#AmINext: Don’t get sued for telling your story

More than 50% of South Africans said they accesed social media regularly. Picture: iStock/Gallo Images
More than 50% of South Africans said they accesed social media regularly. Picture: iStock/Gallo Images

Femicide and gender-based violence are back in the spotlight again following the murder of University of Cape Town student Uyinene Mretyana.

Now several social media accounts promise women a platform to share their stories anonymously, naming and shaming the perpetrators of sexual violence.

“All submissions will be confidential and will remain anonymous,” @AmINext_ZA says in its bio on Twitter. A thread by AmINext_ZA, which was posted on Tuesday, already has more than 30 cases in which people have shared their stories. More people have been named in the thread, including some celebrities.

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Rosie Motene, activist and media proprietor, said that these platforms were an outlet for women to release their pain and trauma.

“Women have been silenced for centuries. We might live in a democratic country, but we do not have equal rights,” she said.

“I strongly advise on counselling and seeking therapy. Speaking out is the first step but healing is essential. As a survivor of physical abuse and rape, I speak from experience. It took me 20 years to speak on my rape, I needed to heal first,” she said.

Thoko Mkhwanazi-Xaluva, deputy chairperson of the Cheryl Zondi Foundation, said that she understood the importance of women having a platform to share their stories.

“It is important for women to be able to share their stories and have a place where they can talk about these incidents. In terms of social media, they [the women] need to be conscious about the repercussions they could face,” Xaluva said.

Xaluva said that many women faced secondary abuse when they tried to open cases with the police against their abusers.

“The system makes it difficult for women to come forward. That’s why women are finding other platforms to tell their stories,” she said.

Mkhwanazi-Xaluva said they encouraged women to open cases against perpetrators.

"B", a respected PR practitioner, said she was failed by the justice system after opening a case against her alleged rapist.

“There’s a lot of resistance from the system. You must work hard to prove everything. Police want everything; you must have fluids. When you have them you still must explain and prove everything,” "B" said.

“Rape is complex. It doesn’t only happen in dark alleys. It is not only committed by strangers. It is committed by people you know, a colleague, uncle and fathers,” 'B" said.

“You deal with men with power, men with influence who are thought to be untouchable. The government is not doing anything about it so it makes sense why women would look for other avenues to try get justice,” she said.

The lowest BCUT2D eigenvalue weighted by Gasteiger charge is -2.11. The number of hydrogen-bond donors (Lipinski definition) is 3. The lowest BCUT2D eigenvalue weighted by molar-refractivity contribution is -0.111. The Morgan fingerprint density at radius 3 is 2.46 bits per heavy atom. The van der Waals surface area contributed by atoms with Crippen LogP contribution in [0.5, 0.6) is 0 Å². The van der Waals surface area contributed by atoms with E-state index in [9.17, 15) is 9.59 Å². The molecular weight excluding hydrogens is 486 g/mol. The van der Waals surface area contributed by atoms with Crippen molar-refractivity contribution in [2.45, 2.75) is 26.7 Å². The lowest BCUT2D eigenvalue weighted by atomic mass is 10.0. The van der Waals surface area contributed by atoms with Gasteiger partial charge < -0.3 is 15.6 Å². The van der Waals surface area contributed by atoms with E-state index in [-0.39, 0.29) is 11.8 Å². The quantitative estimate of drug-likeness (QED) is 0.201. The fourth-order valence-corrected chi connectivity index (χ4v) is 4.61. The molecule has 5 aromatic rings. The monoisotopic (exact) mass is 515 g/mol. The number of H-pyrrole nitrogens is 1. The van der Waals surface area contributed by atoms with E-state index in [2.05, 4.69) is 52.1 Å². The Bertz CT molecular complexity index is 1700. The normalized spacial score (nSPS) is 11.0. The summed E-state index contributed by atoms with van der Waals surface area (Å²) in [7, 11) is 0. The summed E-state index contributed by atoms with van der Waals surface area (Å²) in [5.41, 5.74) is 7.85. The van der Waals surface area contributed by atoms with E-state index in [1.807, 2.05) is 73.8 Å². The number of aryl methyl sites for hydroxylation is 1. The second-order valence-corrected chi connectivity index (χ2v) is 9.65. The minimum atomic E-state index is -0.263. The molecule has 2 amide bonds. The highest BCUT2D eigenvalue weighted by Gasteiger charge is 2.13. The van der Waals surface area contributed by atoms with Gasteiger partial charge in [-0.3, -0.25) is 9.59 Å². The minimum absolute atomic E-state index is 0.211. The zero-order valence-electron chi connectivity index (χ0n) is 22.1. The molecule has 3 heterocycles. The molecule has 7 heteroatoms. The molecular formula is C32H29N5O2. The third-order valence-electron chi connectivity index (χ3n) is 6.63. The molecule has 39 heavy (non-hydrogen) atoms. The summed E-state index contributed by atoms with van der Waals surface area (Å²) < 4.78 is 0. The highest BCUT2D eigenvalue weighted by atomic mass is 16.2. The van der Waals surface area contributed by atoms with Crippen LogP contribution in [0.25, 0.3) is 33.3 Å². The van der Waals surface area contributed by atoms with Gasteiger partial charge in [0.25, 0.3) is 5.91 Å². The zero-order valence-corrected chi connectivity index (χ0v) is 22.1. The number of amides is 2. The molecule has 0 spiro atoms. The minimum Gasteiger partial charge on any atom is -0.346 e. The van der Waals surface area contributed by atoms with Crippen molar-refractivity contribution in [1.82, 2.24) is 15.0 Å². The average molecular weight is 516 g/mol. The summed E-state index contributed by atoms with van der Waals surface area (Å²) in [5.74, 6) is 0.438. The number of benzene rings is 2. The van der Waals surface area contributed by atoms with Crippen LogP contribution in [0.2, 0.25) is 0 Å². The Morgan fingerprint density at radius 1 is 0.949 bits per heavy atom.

"B" said that women who decided to go public would face a lot of backlash.

“They will be threatened with legal action and a lot of other intimidation tactics such as phones being hacked,” she said.

Social media law expert Emma Sadleir, of Digital Law Co, said that they had been inundated with calls from people whose lives had been ruined by these accounts. She said people had lost their jobs, received death threats and lost major business contracts as a result of these posts.

Sadleir said that they fully appreciated the important platform that social media provided, a cost-free and often effective course of action for victims of any sexual offence.

“We are living in a world of ‘guilty until proven innocent’ and, as such, the reputational consequences on the accused can be tremendous and often irreparable,” she said.

Sadleir said that they learnt from past experiences that it could be difficult to obtain the identities of people behind these accounts.

Zanele Mbuyisa, of Mbuyisa Neale Attorneys, said that the alleged perpetrators could sue those behind the Twitter handle for damages for defamation and it could be argued for crimen injuria (for unlawfully, intentionally and impairing the dignity of another).

“I doubt that whoever is behind the Twitter handle can rely on the public-interest defence or reasonableness,” Mbuyisa said.

For the public-interest defence to succeed, Mbuyisa said, it has to be based on facts and for the reasonableness the publisher must have thought that what they were publishing was reasonably true, because they did some verification to ascertain that the allegations are true.

Mbuyisa advised women to tell their stories in a manner that would not end up with them paying damages to the person who assaulted them.

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